Decision-Making Using Statistics The use of healthcare statistics is essential in planning for RSV season which runs from October to May with the peak being in February. RSV season in Florida has an earlier onset and longer duration than the remainder of the United States (National Institute of Health, 2019-b). Tracking seasonal data on RSV can help in the application of diagnostic testing and impact policy decisions regarding the administration of available prophylaxis medications and participation in clinical trials of vaccines and immunoprophylaxis products under development. Statistics allows management to estimate needs for staffing, supplies, pharmaceuticals, and census increases. Conclusion In conclusion, health statistics are numeric information about some facet of health. The use of these statistics by researchers can be used to identify patterns of disease in a population. The data can in turn help determine who is at risk for disease and find ways to control the spread of disease as well as which conditions to study (National Institute of Health, 2019-a). Data collected and analyzed during clinical trials can be used in the development of new medication to fight diseases with a statistical understanding of the risk that comes with the new drug.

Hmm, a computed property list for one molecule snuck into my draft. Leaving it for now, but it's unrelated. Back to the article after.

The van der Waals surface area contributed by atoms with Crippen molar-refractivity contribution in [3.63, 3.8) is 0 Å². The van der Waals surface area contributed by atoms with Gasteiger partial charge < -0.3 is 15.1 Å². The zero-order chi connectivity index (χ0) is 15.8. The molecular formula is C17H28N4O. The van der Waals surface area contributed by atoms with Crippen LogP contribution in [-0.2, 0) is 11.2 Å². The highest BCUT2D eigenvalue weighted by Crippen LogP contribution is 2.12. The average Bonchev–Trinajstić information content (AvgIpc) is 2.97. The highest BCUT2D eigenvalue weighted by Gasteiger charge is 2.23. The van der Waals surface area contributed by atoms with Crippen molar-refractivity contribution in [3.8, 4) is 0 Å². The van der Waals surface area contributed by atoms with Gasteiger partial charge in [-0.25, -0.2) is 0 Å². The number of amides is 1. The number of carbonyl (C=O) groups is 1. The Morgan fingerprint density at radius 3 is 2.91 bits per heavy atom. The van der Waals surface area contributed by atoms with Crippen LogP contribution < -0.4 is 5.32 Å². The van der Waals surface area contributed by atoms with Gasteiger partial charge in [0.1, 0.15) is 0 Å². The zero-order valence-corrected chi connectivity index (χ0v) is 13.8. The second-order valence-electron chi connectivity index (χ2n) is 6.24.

APPLICATION OF STATISTICS IN HEALTH CARE 6 Observation and numeric measurement enable the decision-makers in healthcare to plan and implement policies that will benefit patients and organizations.
APPLICATION OF STATISTICS IN HEALTH CARE 7 References Bernazzani, S. (2018, October 5). Tallying the high cost of preventable harm. Retrieved from Center for Patient Safety. (n.d.). Relevant facts & statistics. Retrieved from National Institute of Health. (n.d.). About health statistics. Retrieved from National Institute of Health. (2019, January 29-a). Health statistics. Retrieved from National Institute of Health. (2019, April 09-b). Respiratory syncytial virus (RSV). Retrieved from U.S. Department of Health & Human Services. (2018, June 06). Data. Retrieved from
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- Spring '17
- Epidemiology, National institute of Health